That such improvements of character often have occurred, and are often taking place now, cannot be denied by any philosophic observer of human nature: to disregard them, or to neglect an investigation of their cause, is to neglect one of the most interesting and remarkable classes of facts observable among mankind. Who has not heard of, or with

d, the same extraordinary changes of conduct produced through the infiuence of scriptural motives ? instances of men running eagerly the career of folly and dissipation, who have been suddenly arrested, and changed from “ lovers of pleasure” to “ lovers of God?" of men who have been strong and high-minded, professing never to be subdued but by force of argument, and dexterous in evading any argument calculated to exhibit the reasonableness and advantages of scriptural holiness, yet becoming convinced that religion is the “one thing needful;" and testifying, from an experimental acquaintance, to the excellence and efficacy of the gospel of Christ. Recollect the recorded instances of the conversion of Lord Rochester, of Colonel Gardiner, of the Rev. John Newton, and of the Rev. Thomas Scott; with

many

others which might be mentioned. It may not be uninstructive to fix our attention upon the leading particulars of some remarkable and well-authenticated instance of this affecting change. For the first of those already adduced, that of the Earl of Rochester, we are indebted to the pen of Bishop Burnet, a writer whom no candid reader will accuse of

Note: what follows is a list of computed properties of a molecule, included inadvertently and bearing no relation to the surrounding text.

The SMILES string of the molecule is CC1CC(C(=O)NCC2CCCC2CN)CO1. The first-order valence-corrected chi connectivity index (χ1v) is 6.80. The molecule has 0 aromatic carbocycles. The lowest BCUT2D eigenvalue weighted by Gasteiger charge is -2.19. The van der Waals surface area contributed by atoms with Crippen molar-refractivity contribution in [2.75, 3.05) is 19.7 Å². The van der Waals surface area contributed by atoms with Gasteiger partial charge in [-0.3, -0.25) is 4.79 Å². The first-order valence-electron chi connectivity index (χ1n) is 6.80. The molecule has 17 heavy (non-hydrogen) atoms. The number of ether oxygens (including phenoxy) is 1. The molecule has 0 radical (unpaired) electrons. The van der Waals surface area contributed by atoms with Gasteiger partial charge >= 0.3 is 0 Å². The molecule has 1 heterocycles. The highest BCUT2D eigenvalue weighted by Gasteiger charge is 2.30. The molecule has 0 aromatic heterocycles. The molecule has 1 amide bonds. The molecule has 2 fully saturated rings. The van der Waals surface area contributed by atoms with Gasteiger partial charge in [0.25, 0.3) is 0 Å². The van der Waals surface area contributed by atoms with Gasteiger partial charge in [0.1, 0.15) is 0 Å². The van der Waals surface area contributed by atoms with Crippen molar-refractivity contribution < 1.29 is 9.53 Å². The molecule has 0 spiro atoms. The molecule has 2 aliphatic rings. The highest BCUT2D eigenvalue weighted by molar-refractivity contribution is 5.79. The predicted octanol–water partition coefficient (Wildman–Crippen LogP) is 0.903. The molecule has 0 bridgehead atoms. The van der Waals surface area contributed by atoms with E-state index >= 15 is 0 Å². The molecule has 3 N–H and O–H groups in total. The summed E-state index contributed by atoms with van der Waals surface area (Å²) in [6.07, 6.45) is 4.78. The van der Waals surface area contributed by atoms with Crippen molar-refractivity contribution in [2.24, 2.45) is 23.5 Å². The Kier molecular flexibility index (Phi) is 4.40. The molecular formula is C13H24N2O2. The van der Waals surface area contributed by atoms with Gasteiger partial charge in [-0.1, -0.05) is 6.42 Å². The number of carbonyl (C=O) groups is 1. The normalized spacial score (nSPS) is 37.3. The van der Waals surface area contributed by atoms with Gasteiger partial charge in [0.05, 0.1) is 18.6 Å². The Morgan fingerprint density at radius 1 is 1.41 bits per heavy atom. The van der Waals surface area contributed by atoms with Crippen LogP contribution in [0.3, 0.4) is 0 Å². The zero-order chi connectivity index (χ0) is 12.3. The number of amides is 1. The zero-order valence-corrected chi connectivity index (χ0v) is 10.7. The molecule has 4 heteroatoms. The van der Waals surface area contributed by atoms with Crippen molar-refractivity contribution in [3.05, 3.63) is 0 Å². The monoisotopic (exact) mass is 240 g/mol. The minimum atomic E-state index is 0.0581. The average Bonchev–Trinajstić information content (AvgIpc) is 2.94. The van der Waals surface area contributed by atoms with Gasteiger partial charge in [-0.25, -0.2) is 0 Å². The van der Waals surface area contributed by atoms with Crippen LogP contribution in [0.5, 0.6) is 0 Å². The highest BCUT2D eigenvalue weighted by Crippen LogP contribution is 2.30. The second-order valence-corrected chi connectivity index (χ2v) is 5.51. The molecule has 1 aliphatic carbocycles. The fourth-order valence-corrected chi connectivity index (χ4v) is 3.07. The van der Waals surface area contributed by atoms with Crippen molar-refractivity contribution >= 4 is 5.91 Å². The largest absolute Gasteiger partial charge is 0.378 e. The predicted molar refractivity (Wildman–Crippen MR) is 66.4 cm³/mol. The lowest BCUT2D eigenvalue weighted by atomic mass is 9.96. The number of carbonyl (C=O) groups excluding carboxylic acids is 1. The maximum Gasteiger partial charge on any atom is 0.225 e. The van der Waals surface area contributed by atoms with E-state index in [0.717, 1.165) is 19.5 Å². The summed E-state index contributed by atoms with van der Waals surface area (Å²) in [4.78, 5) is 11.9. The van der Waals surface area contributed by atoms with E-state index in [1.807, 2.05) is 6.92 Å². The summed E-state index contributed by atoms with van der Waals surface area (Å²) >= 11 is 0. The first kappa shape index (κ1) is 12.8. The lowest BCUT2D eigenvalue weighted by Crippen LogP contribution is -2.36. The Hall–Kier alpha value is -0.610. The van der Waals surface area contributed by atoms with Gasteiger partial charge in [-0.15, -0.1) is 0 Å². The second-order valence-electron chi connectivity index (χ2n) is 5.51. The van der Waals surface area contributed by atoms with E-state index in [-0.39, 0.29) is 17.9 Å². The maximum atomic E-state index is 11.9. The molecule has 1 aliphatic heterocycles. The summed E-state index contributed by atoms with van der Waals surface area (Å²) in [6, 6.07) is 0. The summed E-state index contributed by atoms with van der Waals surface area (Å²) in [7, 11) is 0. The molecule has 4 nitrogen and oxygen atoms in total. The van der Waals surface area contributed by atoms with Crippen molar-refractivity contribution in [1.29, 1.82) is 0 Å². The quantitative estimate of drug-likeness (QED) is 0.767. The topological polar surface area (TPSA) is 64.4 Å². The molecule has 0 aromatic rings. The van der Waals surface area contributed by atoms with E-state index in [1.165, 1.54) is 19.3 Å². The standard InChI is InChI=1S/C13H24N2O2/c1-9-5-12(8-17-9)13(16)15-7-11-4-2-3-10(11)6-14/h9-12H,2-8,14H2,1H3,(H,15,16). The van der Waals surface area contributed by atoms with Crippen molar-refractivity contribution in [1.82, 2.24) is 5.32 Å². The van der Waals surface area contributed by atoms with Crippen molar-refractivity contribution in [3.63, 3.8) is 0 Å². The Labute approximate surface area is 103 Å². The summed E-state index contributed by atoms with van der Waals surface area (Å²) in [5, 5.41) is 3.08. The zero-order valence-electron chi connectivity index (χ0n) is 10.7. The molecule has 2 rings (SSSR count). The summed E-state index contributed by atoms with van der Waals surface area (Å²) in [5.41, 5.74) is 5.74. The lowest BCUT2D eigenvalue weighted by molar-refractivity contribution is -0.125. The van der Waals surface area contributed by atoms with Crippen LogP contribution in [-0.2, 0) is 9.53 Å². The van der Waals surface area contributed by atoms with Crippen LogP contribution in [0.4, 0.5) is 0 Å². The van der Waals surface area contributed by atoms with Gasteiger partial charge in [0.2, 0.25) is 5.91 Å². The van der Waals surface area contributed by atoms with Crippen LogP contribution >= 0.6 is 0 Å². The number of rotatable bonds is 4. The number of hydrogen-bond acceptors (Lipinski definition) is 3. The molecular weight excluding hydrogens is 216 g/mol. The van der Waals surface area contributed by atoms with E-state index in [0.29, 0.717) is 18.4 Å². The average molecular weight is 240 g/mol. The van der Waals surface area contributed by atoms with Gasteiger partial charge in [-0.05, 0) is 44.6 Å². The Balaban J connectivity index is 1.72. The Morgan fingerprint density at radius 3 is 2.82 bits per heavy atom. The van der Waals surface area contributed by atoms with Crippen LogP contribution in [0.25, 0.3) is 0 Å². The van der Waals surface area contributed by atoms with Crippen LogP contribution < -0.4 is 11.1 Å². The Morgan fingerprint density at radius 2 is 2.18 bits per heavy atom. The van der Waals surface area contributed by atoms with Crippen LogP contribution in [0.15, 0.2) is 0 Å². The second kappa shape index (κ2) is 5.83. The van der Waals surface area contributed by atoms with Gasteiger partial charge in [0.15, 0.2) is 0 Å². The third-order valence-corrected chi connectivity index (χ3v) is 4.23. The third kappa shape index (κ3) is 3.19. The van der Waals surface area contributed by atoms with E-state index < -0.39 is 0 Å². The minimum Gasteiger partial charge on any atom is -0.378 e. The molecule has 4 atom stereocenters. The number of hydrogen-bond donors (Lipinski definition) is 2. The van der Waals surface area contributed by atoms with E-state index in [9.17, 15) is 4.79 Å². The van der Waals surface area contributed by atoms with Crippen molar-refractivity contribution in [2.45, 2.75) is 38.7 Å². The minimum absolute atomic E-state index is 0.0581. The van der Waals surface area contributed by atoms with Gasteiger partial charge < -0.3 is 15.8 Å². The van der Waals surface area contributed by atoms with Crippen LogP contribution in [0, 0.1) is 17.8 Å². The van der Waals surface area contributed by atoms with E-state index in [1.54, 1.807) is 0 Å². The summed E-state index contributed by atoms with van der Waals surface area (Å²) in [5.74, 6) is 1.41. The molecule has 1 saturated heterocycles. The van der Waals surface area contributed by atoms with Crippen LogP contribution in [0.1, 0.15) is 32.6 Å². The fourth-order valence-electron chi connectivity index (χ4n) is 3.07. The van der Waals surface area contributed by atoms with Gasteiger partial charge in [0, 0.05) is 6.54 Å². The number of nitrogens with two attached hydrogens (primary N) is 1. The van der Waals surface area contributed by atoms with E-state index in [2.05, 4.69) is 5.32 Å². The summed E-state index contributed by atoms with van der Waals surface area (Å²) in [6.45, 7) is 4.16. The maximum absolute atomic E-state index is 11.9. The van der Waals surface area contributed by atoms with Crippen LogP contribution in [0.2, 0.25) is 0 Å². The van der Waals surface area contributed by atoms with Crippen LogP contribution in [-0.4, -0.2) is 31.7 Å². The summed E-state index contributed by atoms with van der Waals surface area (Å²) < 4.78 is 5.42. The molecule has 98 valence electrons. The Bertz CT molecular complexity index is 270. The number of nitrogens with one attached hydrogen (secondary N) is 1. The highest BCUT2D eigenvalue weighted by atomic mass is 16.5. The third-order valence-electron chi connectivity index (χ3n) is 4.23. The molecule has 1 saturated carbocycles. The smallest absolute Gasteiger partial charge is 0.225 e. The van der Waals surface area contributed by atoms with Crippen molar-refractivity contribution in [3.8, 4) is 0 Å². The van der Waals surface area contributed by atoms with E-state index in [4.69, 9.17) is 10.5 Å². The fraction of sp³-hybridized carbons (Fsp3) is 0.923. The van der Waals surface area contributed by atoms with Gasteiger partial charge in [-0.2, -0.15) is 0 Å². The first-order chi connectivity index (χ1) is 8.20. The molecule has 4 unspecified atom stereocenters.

any

the least proneness to fanaticism.

His lordship was distinguished, through the active part of his life, as a great wit and a great profligate, an open and unwearied advocate of atheism. He had, however, especially during the last year of his life, strong convictions of the folly of his conduct; and once, after he had been arguing vehemently against the existence of a Supreme Being, he exclaimed, on retiring from the company,

6 Oh! that a man who walks upright, who sees the works of God, and has the use of his reason —that such a one should bid defiance to his Creator.” But impressions like these soon wore off; so that it was not till his last illness, which continued about nine weeks, that he appears to have undergone the change to which we refer. Now it was, according to his own account, that he first saw the enormity of sin, and learnt the value of the atonement, on which his hopes of pardon could alone be founded. “ Shall the joys of heaven," exclaimed he, “ be conferred on me? O mighty Saviour-never, but through thy infinite love and satisfaction-o never, but by the purchase of thy blood !"